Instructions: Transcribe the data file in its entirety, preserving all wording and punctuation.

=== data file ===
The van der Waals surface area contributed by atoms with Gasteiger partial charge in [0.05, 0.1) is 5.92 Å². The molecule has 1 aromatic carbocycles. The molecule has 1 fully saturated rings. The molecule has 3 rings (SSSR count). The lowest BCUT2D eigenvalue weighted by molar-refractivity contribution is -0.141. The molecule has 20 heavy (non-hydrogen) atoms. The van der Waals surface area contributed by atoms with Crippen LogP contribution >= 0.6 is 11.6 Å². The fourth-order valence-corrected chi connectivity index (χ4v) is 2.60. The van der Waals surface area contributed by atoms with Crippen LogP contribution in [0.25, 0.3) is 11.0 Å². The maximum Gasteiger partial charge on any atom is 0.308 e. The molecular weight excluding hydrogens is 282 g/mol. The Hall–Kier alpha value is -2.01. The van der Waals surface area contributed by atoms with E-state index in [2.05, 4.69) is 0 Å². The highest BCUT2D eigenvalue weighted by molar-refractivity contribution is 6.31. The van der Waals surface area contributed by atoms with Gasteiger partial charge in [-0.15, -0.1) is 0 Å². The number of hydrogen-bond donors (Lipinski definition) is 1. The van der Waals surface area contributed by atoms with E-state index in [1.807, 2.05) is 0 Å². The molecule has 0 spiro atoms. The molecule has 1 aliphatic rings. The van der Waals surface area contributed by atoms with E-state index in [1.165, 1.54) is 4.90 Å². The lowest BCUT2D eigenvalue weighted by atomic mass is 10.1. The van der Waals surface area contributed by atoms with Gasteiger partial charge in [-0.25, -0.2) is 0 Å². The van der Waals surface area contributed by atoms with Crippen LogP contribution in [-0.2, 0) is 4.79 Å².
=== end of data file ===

The van der Waals surface area contributed by atoms with Gasteiger partial charge in [0.05, 0.1) is 5.92 Å². The molecule has 1 aromatic carbocycles. The molecule has 1 fully saturated rings. The molecule has 3 rings (SSSR count). The lowest BCUT2D eigenvalue weighted by molar-refractivity contribution is -0.141. The molecule has 20 heavy (non-hydrogen) atoms. The van der Waals surface area contributed by atoms with Crippen LogP contribution >= 0.6 is 11.6 Å². The fourth-order valence-corrected chi connectivity index (χ4v) is 2.60. The van der Waals surface area contributed by atoms with Crippen LogP contribution in [0.25, 0.3) is 11.0 Å². The maximum Gasteiger partial charge on any atom is 0.308 e. The molecular weight excluding hydrogens is 282 g/mol. The Hall–Kier alpha value is -2.01. The van der Waals surface area contributed by atoms with E-state index in [2.05, 4.69) is 0 Å². The highest BCUT2D eigenvalue weighted by molar-refractivity contribution is 6.31. The van der Waals surface area contributed by atoms with Gasteiger partial charge in [-0.15, -0.1) is 0 Å². The number of hydrogen-bond donors (Lipinski definition) is 1. The van der Waals surface area contributed by atoms with E-state index in [1.807, 2.05) is 0 Å². The molecule has 0 spiro atoms. The molecule has 1 aliphatic rings. The van der Waals surface area contributed by atoms with E-state index in [1.165, 1.54) is 4.90 Å². The lowest BCUT2D eigenvalue weighted by atomic mass is 10.1. The van der Waals surface area contributed by atoms with Gasteiger partial charge in [-0.25, -0.2) is 0 Å². The van der Waals surface area contributed by atoms with Crippen LogP contribution in [-0.2, 0) is 4.79 Å².